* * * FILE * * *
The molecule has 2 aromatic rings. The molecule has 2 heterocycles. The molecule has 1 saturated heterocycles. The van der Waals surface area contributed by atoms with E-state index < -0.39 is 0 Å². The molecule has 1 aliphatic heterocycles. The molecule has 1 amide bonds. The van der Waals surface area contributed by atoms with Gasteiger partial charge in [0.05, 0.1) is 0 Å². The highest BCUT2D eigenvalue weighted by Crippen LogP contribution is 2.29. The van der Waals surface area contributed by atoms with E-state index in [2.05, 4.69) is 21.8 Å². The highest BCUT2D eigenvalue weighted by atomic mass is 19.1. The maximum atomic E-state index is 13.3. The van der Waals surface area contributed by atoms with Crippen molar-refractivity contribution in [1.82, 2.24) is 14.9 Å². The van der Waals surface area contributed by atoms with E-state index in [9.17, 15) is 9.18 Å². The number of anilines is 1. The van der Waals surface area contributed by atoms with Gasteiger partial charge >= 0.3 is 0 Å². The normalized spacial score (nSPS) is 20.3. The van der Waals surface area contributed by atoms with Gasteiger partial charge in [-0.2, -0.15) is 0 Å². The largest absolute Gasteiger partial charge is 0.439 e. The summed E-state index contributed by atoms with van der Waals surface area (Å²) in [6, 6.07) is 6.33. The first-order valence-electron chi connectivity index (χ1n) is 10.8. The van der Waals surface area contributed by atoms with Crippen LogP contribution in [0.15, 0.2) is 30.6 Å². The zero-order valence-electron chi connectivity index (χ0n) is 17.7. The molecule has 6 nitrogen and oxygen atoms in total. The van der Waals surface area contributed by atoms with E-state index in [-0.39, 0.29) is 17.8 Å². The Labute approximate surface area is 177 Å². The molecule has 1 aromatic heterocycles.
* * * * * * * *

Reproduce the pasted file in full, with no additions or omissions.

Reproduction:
The molecule has 2 aromatic rings. The molecule has 2 heterocycles. The molecule has 1 saturated heterocycles. The van der Waals surface area contributed by atoms with E-state index < -0.39 is 0 Å². The molecule has 1 aliphatic heterocycles. The molecule has 1 amide bonds. The van der Waals surface area contributed by atoms with Gasteiger partial charge in [0.05, 0.1) is 0 Å². The highest BCUT2D eigenvalue weighted by Crippen LogP contribution is 2.29. The van der Waals surface area contributed by atoms with E-state index in [2.05, 4.69) is 21.8 Å². The highest BCUT2D eigenvalue weighted by atomic mass is 19.1. The maximum atomic E-state index is 13.3. The van der Waals surface area contributed by atoms with Crippen molar-refractivity contribution in [1.82, 2.24) is 14.9 Å². The van der Waals surface area contributed by atoms with E-state index in [9.17, 15) is 9.18 Å². The number of anilines is 1. The van der Waals surface area contributed by atoms with Gasteiger partial charge >= 0.3 is 0 Å². The normalized spacial score (nSPS) is 20.3. The van der Waals surface area contributed by atoms with Gasteiger partial charge in [-0.2, -0.15) is 0 Å². The largest absolute Gasteiger partial charge is 0.439 e. The summed E-state index contributed by atoms with van der Waals surface area (Å²) in [6, 6.07) is 6.33. The first-order valence-electron chi connectivity index (χ1n) is 10.8. The van der Waals surface area contributed by atoms with Crippen LogP contribution in [0.15, 0.2) is 30.6 Å². The zero-order valence-electron chi connectivity index (χ0n) is 17.7. The molecule has 6 nitrogen and oxygen atoms in total. The van der Waals surface area contributed by atoms with E-state index in [-0.39, 0.29) is 17.8 Å². The Labute approximate surface area is 177 Å². The molecule has 1 aromatic heterocycles.